Sulki & Min, graphic designer for the inaugural BMW Guggenheim Lab, is a partnership established in Seoul by Sulki Choi and Min Choi, who met as MFA students at Yale University in 2001. From 2003 until 2005 they were based at the Jan van Eyck Academie in Maastricht, the Netherlands, where they participated in a research project for the cultural identity of the city of Leuven, Belgium; designed the academy’s various publications and promotional materials; and, with Tamara Maletic and Dan Michaelson, designed the exhibition Welcome to Fusedspace Database at Stroom Den Haag. Their first solo exhibition, Sulki & Min: Factory 060421-060513, was presented at Gallery Factory, Seoul, in 2006, and received the 2006 Art Award of the Year from the Arts Council Korea. Their second solo exhibition, Sulki & Min: Kimjinhye 080402-080414, was held at Kimjinhye Gallery, Seoul, in 2008. More information about Sulki & Min can be found at sulki-min.com.
About the Solomon R. Guggenheim Foundation
Founded in 1937, the Solomon R. Guggenheim Foundation is dedicated to promoting the understanding and appreciation of art, architecture, and other manifestations of visual culture, primarily of the modern and contemporary periods, and to collecting, conserving, and studying the art of our time. The Foundation realizes this mission through exceptional exhibitions, education programs, research initiatives, and publications, and strives to engage and educate an increasingly diverse international audience through its unique network of museums and cultural partnerships. Currently the Solomon R. Guggenheim Foundation owns and operates the Solomon R. Guggenheim Museum on Fifth Avenue in New York and the Peggy Guggenheim Collection on the Grand Canal in Venice, and provides programming and management for two museums in Europe that bear its name: the Guggenheim Museum Bilbao and Deutsche Guggenheim in Berlin. The Guggenheim Abu Dhabi, a museum of modern and contemporary art designed by architect Frank Gehry, is scheduled to open in 2013. More information about the Foundation can be found at guggenheim.org.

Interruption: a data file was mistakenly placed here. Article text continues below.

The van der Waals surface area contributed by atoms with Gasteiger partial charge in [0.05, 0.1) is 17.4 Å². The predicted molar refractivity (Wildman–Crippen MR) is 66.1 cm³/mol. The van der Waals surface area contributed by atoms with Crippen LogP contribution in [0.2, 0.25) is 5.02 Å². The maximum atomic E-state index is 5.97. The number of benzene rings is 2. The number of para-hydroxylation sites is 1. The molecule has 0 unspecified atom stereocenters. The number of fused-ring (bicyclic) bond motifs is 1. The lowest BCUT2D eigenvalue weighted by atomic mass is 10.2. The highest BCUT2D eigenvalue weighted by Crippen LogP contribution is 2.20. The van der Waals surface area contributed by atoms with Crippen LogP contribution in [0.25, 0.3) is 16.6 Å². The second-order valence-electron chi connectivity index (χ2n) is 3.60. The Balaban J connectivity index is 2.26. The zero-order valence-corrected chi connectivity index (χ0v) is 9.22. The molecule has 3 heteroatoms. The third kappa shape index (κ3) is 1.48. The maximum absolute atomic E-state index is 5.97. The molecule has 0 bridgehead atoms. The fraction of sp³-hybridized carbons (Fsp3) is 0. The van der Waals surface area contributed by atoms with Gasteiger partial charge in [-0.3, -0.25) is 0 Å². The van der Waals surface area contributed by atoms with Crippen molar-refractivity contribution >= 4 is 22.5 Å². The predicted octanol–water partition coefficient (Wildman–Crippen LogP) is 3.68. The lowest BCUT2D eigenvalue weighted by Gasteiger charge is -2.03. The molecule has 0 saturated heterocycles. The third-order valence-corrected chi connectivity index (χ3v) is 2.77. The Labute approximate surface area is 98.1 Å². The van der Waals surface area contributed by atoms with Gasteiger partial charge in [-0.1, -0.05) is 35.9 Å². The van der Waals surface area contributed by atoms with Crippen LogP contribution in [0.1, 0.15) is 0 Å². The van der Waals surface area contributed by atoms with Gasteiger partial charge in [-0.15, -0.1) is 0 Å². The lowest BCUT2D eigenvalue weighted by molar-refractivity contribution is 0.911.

About BMW’s Cultural Commitment
BMW’s cultural program is involved in more than 100 projects worldwide and has been a key element of corporate communications for almost 40 years. This cultural engagement focuses on contemporary and modern art as well as classical music, jazz, architecture, and design. The BMW Group has also been ranked industry leader in the Dow Jones Sustainability Indexes for the last six years. In 1972 three large-scale paintings by Gerhard Richter were created specifically for the foyer of the BMW Group’s Munich headquarters. Since then artists ranging from Andy Warhol and Roy Lichtenstein to Olafur Eliasson, Thomas Demand, and Jeff Koons have collaborated with BMW. Moreover, the company has commissioned renowned architects such as Karl Schwanzer, Zaha Hadid, and Coop Himmelblau for the construction of its central buildings and plants. The company guarantees absolute creative freedom in all the cultural activities it is involved in—as this is just as essential for groundbreaking artistic work as it is for major innovations in a successful business. More information about BMW’s cultural commitment can be found at bmwgroup.com/culture.